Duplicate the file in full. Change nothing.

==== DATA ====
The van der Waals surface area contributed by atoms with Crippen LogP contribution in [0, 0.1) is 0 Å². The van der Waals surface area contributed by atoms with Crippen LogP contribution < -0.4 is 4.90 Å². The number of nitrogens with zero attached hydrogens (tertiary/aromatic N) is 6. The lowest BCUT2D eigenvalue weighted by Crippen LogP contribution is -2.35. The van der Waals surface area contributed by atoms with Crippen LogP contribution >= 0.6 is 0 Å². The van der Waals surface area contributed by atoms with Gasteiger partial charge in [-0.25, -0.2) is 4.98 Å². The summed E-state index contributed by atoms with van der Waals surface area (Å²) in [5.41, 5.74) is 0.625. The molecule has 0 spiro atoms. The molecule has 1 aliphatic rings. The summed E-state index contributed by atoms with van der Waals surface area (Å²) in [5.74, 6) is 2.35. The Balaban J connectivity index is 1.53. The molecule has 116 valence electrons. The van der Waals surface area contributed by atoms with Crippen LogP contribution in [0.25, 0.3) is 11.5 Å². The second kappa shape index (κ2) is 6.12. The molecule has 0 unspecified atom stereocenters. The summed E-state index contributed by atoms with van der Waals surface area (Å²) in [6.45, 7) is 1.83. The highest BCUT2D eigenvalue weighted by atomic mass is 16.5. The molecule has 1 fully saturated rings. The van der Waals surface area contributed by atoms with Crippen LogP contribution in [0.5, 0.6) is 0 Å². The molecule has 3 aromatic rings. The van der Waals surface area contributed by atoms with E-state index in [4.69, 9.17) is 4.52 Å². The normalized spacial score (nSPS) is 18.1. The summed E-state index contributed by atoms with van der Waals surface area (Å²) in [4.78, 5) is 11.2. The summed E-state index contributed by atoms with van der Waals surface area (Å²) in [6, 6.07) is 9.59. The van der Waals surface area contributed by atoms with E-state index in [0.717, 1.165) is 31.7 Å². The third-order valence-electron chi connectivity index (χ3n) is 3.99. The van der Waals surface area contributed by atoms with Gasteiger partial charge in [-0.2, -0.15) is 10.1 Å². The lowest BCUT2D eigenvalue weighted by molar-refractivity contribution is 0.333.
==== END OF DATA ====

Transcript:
The van der Waals surface area contributed by atoms with Crippen LogP contribution in [0, 0.1) is 0 Å². The van der Waals surface area contributed by atoms with Crippen LogP contribution < -0.4 is 4.90 Å². The number of nitrogens with zero attached hydrogens (tertiary/aromatic N) is 6. The lowest BCUT2D eigenvalue weighted by Crippen LogP contribution is -2.35. The van der Waals surface area contributed by atoms with Crippen LogP contribution >= 0.6 is 0 Å². The van der Waals surface area contributed by atoms with Gasteiger partial charge in [-0.25, -0.2) is 4.98 Å². The summed E-state index contributed by atoms with van der Waals surface area (Å²) in [5.41, 5.74) is 0.625. The molecule has 0 spiro atoms. The molecule has 1 aliphatic rings. The summed E-state index contributed by atoms with van der Waals surface area (Å²) in [5.74, 6) is 2.35. The Balaban J connectivity index is 1.53. The molecule has 116 valence electrons. The van der Waals surface area contributed by atoms with Crippen LogP contribution in [0.25, 0.3) is 11.5 Å². The second kappa shape index (κ2) is 6.12. The molecule has 0 unspecified atom stereocenters. The summed E-state index contributed by atoms with van der Waals surface area (Å²) in [6.45, 7) is 1.83. The highest BCUT2D eigenvalue weighted by atomic mass is 16.5. The molecule has 1 fully saturated rings. The van der Waals surface area contributed by atoms with Crippen LogP contribution in [0.5, 0.6) is 0 Å². The molecule has 3 aromatic rings. The van der Waals surface area contributed by atoms with E-state index in [4.69, 9.17) is 4.52 Å². The normalized spacial score (nSPS) is 18.1. The summed E-state index contributed by atoms with van der Waals surface area (Å²) in [4.78, 5) is 11.2. The summed E-state index contributed by atoms with van der Waals surface area (Å²) in [6, 6.07) is 9.59. The van der Waals surface area contributed by atoms with E-state index in [0.717, 1.165) is 31.7 Å². The third-order valence-electron chi connectivity index (χ3n) is 3.99. The van der Waals surface area contributed by atoms with Gasteiger partial charge in [-0.2, -0.15) is 10.1 Å². The lowest BCUT2D eigenvalue weighted by molar-refractivity contribution is 0.333.